Should Clinical Trial Data Sharing Be a Precondition for Refereed Journal Article Acceptance?
To appreciate some of the implications of the recent proposal by the International Committee of Medical Journal Editors (ICMJE) to make consideration of journal article acceptance contingent upon the author’s agreement to share de-identified clinical trial data with other researchers, as reported by NPR, some context is appropriate. Relevant considerations include:
- The role of journals and the overall research communication process.
- Increasing use of the cloud for data collection and distribution.
- Evolving efforts to share clinical trial data.
Journals do a lot more than just referee and publish research articles. They also serve as proxy gatekeepers for professional career development, and they provide a snapshot in time of progress in the myriad of research areas that exist.
One can argue that they are less important now as communication media than they were once upon a time, given the many formal, informal, and social media channels for collaborating and sharing scientific and medical research.
Regardless of any waning power, however, refereed journals still have an important role to play even as article publication and distribution has moved to the web. The significance of the ICMJE proposal is real as, according to some estimates, only 50% of clinical trial research ever makes its way to publication in refereed journals.
Clinical trial data, much of which has been traditionally shrouded in pharmaceutical company secrecy, is becoming more open as institutional support (for example, see Yale’s YODA project) and commercial infrastructure supporting electronic clinical trial data management (for example, see Pharma Tech Outlook’s top 10 clinical data management solution providers) continue to grow.
ICJME’s proposal occurs at a time when movement of clinical trial data to the cloud for management, access and analysis is the norm, even as questions are raised about the security of such systems (for example, see Big Pharma’s Bet on Big Data Creates Opportunities and Risks).
While it’s impossible to predict how rapidly standards-based clinical data will be universally cloud accessible, steadily increasing digital access seems inevitable, bringing with it improvement in opportunities for sharing and reuse. ICMJE’s support for sharing this appears to be not pioneering as much as part of an overall trend.
It’s important to keep ICMJE’s reasons for requiring data sharing in mind:
Sharing data will increase confidence and trust in the conclusions drawn from clinical trials. It will enable the independent confirmation of results, an essential tenet of the scientific process. It will foster the development and testing of new hypotheses. Done well, sharing clinical trial data should also make progress more efficient by making the most of what may be learned from each trial and by avoiding unwarranted repetition. It will help to fulfill our moral obligation to study participants, and we believe it will benefit patients, investigators, sponsors, and society.
That’s a powerful set of goals. They go to the very heart of why research findings need to be shared not only in clinical medical research but in all areas of science. Validation, reproducibility, avoidance of unnecessary duplication are all – in both theory and practice — highly valued professionally. Limiting one’s review of research to only the words, data, equations, and figures displayed in the traditional refereed journal article will certainly hobble the processes of reproducibility and validation, especially if the original research is unavailable or restricted.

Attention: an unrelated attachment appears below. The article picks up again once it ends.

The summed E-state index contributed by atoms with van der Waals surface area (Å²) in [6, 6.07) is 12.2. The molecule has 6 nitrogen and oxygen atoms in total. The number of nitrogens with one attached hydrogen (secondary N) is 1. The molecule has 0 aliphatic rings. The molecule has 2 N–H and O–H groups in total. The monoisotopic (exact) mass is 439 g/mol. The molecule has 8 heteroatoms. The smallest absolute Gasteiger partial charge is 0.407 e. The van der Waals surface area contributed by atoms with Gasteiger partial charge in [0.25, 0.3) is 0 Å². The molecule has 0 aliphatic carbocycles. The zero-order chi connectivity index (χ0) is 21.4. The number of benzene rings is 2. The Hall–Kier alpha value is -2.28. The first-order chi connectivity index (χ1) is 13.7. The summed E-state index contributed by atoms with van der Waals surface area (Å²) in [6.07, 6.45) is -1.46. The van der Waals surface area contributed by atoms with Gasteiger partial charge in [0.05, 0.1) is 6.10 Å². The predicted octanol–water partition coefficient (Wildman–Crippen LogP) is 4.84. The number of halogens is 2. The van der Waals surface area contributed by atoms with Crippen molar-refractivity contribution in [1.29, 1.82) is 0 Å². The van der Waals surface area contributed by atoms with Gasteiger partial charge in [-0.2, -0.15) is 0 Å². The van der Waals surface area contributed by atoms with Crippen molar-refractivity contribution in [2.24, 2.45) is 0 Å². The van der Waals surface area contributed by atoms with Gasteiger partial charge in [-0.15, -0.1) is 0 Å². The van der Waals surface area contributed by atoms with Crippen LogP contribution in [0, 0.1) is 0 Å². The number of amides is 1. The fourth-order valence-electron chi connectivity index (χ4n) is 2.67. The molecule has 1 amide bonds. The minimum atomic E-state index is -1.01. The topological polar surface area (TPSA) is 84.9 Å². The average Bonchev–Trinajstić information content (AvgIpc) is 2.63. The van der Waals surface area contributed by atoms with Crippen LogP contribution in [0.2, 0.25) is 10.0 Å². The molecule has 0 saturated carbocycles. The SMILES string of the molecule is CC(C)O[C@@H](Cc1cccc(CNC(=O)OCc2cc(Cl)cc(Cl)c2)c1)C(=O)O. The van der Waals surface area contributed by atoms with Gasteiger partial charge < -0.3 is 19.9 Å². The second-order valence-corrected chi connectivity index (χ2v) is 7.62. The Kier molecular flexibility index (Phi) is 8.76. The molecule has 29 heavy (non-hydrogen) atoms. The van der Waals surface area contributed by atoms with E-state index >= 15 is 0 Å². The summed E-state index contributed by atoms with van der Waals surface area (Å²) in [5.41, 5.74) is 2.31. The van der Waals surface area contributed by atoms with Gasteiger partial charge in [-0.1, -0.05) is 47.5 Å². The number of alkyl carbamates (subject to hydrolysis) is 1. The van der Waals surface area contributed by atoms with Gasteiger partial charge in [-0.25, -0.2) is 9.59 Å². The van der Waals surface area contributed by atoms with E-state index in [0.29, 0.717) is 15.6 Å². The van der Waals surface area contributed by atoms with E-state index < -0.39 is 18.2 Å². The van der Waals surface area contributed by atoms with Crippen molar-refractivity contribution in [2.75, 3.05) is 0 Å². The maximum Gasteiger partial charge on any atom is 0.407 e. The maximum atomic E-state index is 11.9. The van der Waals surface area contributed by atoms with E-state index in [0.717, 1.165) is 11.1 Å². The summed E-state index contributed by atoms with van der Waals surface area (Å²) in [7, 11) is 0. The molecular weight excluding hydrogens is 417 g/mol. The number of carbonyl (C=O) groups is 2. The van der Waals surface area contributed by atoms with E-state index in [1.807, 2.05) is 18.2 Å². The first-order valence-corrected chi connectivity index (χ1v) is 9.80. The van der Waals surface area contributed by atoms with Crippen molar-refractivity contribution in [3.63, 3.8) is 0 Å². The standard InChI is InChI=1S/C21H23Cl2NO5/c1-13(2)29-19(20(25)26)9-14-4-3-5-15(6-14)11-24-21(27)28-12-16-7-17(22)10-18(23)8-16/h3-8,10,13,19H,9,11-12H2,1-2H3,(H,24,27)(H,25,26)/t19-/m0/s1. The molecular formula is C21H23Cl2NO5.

Still, when it comes to making research data consistently available, the devil will be in the details. Control of how this sharing will take place and how accomplishment of the above goals is measured will be in the hands of many different parties that do not always share the same goals and objectives. These include professional societies, national and international standards bodies (e.g., CDISC), academic institutions, commercial publishers, cloud vendors, software developers, research funders, pharmaceutical companies, hospitals, and others.
With so many players and with no single governing body or process, it’s likely that clinical data sharing may take some time to become the norm, even as high-profile organizations such as Johnson & Johnson move in that direction. The mechanisms by which data are made discoverable and analyzable will need to be designed and supported by entities that are willing and able to support the costs.
Clinical trials data are generated by an intervention of some sort (for example, mechanical, pharmaceutical, or behavioral) with human beings. Patient safety and the safety of those who might also be treated based on products emerging from clinical research must be paramount. As was shown with the clinical research associated with paroxetine (brand name Paxil) minor variations in how data are captured and coded can have significant impacts on subsequent findings and recommendations.
Assuming privacy and security questions can be addressed, the cost of (a) making raw data available to independent researchers at a level of detail that supports re-analysis of source data, along with (b) an understanding of the processes used to generate the data, eventually need to be understood by everyone involved in the process. We appear to be moving in that direction.
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Copyright (c) 2016 by Dennis D. McDonald.
My interests include project, program, and data management; market research, digital strategy, and program planning; change management; technology adoption; books, movies, & photography. Currently I’m focusing on big data project planning & management.